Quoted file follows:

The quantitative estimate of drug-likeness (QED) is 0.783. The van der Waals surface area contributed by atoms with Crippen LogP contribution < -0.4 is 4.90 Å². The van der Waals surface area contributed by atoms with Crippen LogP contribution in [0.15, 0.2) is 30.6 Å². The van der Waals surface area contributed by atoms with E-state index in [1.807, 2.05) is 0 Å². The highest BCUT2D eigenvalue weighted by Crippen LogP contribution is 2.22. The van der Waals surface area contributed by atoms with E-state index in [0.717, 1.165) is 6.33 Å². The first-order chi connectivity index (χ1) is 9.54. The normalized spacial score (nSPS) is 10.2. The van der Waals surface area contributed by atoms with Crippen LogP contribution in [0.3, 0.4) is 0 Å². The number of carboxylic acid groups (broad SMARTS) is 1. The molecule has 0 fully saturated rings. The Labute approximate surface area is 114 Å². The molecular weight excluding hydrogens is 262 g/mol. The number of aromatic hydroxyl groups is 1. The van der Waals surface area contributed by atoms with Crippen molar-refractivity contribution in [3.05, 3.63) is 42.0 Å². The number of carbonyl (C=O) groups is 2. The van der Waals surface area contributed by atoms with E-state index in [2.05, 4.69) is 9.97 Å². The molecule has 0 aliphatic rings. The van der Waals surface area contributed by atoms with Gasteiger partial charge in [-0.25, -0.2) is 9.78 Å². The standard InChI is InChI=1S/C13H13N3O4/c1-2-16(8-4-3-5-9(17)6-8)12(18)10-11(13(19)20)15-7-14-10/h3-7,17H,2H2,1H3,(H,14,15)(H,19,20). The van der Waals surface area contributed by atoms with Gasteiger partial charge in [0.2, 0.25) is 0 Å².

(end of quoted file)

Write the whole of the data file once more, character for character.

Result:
The quantitative estimate of drug-likeness (QED) is 0.783. The van der Waals surface area contributed by atoms with Crippen LogP contribution < -0.4 is 4.90 Å². The van der Waals surface area contributed by atoms with Crippen LogP contribution in [0.15, 0.2) is 30.6 Å². The van der Waals surface area contributed by atoms with E-state index in [1.807, 2.05) is 0 Å². The highest BCUT2D eigenvalue weighted by Crippen LogP contribution is 2.22. The van der Waals surface area contributed by atoms with E-state index in [0.717, 1.165) is 6.33 Å². The first-order chi connectivity index (χ1) is 9.54. The normalized spacial score (nSPS) is 10.2. The van der Waals surface area contributed by atoms with Crippen LogP contribution in [0.3, 0.4) is 0 Å². The number of carboxylic acid groups (broad SMARTS) is 1. The molecule has 0 fully saturated rings. The Labute approximate surface area is 114 Å². The molecular weight excluding hydrogens is 262 g/mol. The number of aromatic hydroxyl groups is 1. The van der Waals surface area contributed by atoms with Crippen molar-refractivity contribution in [3.05, 3.63) is 42.0 Å². The number of carbonyl (C=O) groups is 2. The van der Waals surface area contributed by atoms with E-state index in [2.05, 4.69) is 9.97 Å². The molecule has 0 aliphatic rings. The van der Waals surface area contributed by atoms with Gasteiger partial charge in [-0.25, -0.2) is 9.78 Å². The standard InChI is InChI=1S/C13H13N3O4/c1-2-16(8-4-3-5-9(17)6-8)12(18)10-11(13(19)20)15-7-14-10/h3-7,17H,2H2,1H3,(H,14,15)(H,19,20). The van der Waals surface area contributed by atoms with Gasteiger partial charge in [0.2, 0.25) is 0 Å².